Smidt Heart Institute Patient is First in U.S. to Receive New Heart Valve Device
A Smidt Heart Institute patient is the first in the country to receive a new device to fix a leaky heart valve.
The patient, Sheldon Kardener, MD, received the device June 30 during a 30-minute minimally invasive procedure in Cedars-Sinai’s Cardiac Catheterization Lab as a treatment for mitral valve regurgitation. The procedure was performed by Saibal Kar, MD, widely regarded as one of the foremost experts in mitral valve repair. Kardener was discharged and returned home Monday morning.
“My breathing was better almost immediately and the discomfort in my chest was gone completely when I woke up,” Kardener said on Monday as he waited to be discharged from the medical center.
The mitral valve, one of the human heart’s four valves, has leaflets that open and close as the heart pumps blood through the body. When the valve’s leaflets do not close properly, blood can flow backwards into the heart, causing heart disease. The condition is somewhat common, found in about 10 percent of people 75 or older.
Abbott’s MitraClip device, first approved by the FDA in 2013, helps the valve’s leaflets to close more fully, preventing the backward flow of blood that can lead to symptoms such as shortness of breath, and ultimately, heart failure. And the device Kardener received is a new version of MitraClip, which comes in two different sizes and can help patients with more complex anatomies and bigger leaks. The new models also provide cardiologists with advanced technology to aid in precisely positioning the clip. Before the first MitraClip device was approved by the FDA in 2013, the only treatments for mitral regurgitation were open-heart surgery or medication that alleviated symptoms but did not offer a cure.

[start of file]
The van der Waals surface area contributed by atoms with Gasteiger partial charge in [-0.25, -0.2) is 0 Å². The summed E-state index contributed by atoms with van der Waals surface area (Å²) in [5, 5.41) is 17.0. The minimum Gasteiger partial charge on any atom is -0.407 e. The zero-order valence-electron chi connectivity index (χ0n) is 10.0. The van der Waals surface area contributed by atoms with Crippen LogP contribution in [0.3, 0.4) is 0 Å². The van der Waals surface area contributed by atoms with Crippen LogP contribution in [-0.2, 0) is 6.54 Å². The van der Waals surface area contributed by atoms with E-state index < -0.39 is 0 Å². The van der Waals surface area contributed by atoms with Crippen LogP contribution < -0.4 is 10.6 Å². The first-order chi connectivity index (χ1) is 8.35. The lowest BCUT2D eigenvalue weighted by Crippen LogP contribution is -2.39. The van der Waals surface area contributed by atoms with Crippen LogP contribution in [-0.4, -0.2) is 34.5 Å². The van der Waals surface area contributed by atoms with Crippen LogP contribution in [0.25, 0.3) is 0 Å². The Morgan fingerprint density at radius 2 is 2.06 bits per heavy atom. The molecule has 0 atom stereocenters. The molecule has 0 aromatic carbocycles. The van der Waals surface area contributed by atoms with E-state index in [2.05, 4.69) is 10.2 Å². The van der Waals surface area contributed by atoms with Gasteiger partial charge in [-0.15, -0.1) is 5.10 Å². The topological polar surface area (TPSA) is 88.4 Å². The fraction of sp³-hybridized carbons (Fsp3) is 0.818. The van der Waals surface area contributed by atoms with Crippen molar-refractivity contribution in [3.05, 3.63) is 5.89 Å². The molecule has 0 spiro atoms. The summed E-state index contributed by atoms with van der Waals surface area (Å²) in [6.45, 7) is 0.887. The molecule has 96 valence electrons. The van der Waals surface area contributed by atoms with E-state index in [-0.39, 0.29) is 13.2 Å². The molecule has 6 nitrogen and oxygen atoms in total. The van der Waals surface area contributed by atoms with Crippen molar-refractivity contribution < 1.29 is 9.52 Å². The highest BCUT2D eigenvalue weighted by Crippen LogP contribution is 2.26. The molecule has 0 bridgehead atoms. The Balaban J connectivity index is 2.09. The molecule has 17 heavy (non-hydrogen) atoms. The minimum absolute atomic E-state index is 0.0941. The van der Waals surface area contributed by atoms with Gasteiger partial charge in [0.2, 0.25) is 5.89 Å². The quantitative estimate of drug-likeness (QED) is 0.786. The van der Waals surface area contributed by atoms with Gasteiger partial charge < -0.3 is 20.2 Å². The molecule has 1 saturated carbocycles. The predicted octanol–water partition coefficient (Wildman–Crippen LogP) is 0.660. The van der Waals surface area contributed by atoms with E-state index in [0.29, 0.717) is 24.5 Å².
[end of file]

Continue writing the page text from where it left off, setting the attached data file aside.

Kar said Kardener wasn’t a candidate for the procedure until the new version went on the market because he needed the new, larger size clip.
This is how technology is advancing heart care and allowing us to help patients who, until now, didn’t have many options.
“This is how technology is advancing heart care and allowing us to help patients who, until now, didn’t have many options,” said Kar, who has performed more MitraClip procedures than any other physician in the U.S. “Now, Dr. Kardener can get back to living a full life instead of having to watch from the sidelines.”
Eduardo Marbán, MD, PhD, director of the Smidt Heart Institute, said the first-in-the-nation procedure is another landmark for Cedars-Sinai’s highly regarded cardiac care.
“Innovation in service of patient care is what drives us on a daily basis,” Marbán said. “This landmark builds upon the Smidt Heart Institute’s legacy of innovation spanning from the early 1900s, when Cedars-Sinai purchased Los Angeles’ first electrocardiogram machine, and the development of the Swann-Ganz catheter in the 1970s to our leadership in heart transplantation and valve innovations today.”
Kardener now is looking forward to getting back to exercising regularly. An avid jogger, Kardener gave it up a few years ago as his mitral regurgitation worsened and he found it harder and harder to breathe.
He and his wife, Monika,, also are looking forward to celebrating his retirement, which began the day before his procedure.
“Living life fully is the best way to celebrate,” said Kardener, a psychiatrist who will continue to teach medical residents at UCLA. “Now I am going to be able to celebrate in better health and with more energy.”
Photo: Smidt Heart Institute patient Sheldon Kardener, MD, waits as Susan Johnson, RN, prepares Kardener's discharge orders. Photo by Cedars-Sinai.